Terminology Tuesday: Imply/Implication

Imply/Implication: There is an everyday sense of these words which means roughly, ‘suggests’ or ‘leads me to believe’, as when the detective says, ‘the evidence implies that Smith was present at the murder’. However, the word ‘imply’ is often used more strictly to mean ‘if … then …’ For example, if someone says, ‘the presence of fire implies that there must be oxygen present’, they could equally well say, ‘if there is fire then oxygen must be present’. In general, to say that ‘A implies B’ is to say something like ‘if A then B’, either strictly as in the oxygen example or more loosely as in the detective example. To say that ‘A entails B’ is usually to say ‘A implies B’ in this strict usage of ‘implies’.1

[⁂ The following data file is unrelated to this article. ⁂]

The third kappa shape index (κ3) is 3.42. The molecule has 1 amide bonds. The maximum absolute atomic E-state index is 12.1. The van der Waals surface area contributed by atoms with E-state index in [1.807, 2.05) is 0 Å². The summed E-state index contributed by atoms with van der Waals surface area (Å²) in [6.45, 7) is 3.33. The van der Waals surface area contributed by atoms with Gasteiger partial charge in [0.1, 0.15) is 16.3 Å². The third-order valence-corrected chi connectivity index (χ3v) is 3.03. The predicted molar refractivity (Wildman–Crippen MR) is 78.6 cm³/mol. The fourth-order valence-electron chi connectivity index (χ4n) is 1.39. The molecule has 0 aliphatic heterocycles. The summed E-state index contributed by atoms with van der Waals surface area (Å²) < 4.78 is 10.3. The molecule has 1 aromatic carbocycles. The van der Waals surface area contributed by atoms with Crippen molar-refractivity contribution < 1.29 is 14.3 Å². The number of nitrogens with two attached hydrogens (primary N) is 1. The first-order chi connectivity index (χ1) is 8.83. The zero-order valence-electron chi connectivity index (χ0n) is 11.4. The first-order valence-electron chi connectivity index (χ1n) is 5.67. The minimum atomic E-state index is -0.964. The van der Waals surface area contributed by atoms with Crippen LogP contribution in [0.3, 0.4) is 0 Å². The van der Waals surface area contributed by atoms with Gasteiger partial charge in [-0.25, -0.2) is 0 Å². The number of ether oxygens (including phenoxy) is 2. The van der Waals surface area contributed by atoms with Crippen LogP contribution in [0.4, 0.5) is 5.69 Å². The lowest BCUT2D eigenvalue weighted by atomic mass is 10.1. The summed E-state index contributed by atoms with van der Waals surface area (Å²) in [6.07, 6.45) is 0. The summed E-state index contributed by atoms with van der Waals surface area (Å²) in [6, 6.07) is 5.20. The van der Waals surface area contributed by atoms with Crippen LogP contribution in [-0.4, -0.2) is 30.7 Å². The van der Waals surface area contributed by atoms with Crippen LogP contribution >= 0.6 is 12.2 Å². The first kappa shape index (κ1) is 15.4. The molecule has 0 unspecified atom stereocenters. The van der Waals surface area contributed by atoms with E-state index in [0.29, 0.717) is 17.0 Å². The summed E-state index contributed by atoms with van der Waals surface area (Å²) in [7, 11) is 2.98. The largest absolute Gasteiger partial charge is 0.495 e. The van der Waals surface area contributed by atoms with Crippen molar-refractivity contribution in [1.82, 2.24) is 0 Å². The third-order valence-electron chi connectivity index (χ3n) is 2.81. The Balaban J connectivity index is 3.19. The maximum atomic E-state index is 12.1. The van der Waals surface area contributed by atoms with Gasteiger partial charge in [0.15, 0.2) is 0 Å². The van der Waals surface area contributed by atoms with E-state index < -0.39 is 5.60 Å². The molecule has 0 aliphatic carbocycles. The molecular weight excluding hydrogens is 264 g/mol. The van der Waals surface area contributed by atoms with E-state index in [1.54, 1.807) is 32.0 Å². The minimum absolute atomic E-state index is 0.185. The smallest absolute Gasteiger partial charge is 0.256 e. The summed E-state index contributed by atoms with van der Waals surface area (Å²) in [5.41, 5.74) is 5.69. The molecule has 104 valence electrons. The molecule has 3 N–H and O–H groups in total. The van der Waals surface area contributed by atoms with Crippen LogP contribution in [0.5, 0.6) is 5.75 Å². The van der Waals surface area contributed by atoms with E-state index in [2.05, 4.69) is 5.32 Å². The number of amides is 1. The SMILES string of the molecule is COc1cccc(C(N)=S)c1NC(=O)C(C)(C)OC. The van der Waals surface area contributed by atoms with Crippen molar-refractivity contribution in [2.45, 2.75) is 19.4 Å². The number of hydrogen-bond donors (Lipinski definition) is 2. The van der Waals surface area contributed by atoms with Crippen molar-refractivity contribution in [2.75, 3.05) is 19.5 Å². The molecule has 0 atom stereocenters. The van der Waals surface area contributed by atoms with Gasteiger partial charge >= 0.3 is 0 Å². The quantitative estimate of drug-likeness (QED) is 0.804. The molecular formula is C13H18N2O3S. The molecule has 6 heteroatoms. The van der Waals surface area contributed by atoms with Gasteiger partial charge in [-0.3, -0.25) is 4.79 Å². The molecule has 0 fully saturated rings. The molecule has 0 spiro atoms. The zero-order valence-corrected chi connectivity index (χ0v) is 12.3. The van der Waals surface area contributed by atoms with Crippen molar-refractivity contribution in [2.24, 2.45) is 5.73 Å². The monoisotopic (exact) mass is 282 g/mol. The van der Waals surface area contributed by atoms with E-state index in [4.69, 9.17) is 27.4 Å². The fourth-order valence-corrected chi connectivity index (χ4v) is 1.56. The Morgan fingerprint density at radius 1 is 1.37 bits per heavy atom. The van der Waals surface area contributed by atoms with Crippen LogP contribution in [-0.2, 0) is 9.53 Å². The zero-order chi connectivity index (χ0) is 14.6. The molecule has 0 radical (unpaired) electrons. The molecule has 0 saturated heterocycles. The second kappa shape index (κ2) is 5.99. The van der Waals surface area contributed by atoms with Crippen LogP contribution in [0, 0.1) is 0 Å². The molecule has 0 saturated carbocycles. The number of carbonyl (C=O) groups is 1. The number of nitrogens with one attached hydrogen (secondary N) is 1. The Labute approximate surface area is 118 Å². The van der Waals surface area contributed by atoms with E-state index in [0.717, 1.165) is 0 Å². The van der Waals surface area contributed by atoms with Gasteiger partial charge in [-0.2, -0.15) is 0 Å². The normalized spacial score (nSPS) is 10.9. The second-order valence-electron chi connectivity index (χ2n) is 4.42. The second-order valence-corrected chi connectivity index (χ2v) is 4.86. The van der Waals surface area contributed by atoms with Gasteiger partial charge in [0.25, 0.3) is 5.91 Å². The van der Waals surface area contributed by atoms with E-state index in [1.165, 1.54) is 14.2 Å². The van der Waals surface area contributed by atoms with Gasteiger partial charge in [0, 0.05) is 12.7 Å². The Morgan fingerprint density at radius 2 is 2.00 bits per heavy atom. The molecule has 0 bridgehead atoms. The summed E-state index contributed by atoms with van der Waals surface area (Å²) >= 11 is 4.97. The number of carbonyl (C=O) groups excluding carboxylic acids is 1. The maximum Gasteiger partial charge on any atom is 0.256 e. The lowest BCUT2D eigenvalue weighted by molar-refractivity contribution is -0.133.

1. Alec Fisher, Critical Thinking: An Introduction (Cambridge: Cambridge University Press, 2001), pp. 239-240.

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Brian Auten is the founder emeritus of Apologetics315. He is also director of Reasonable Faith Belfast. Brian holds a Masters degree in Christian Apologetics and has interviewed over 150 Christian apologists. His background is in missions, media direction, graphic design, and administration. Brian started Apologetics315 in 2007 to be an apologetics hub to equip Christians to defend the faith.

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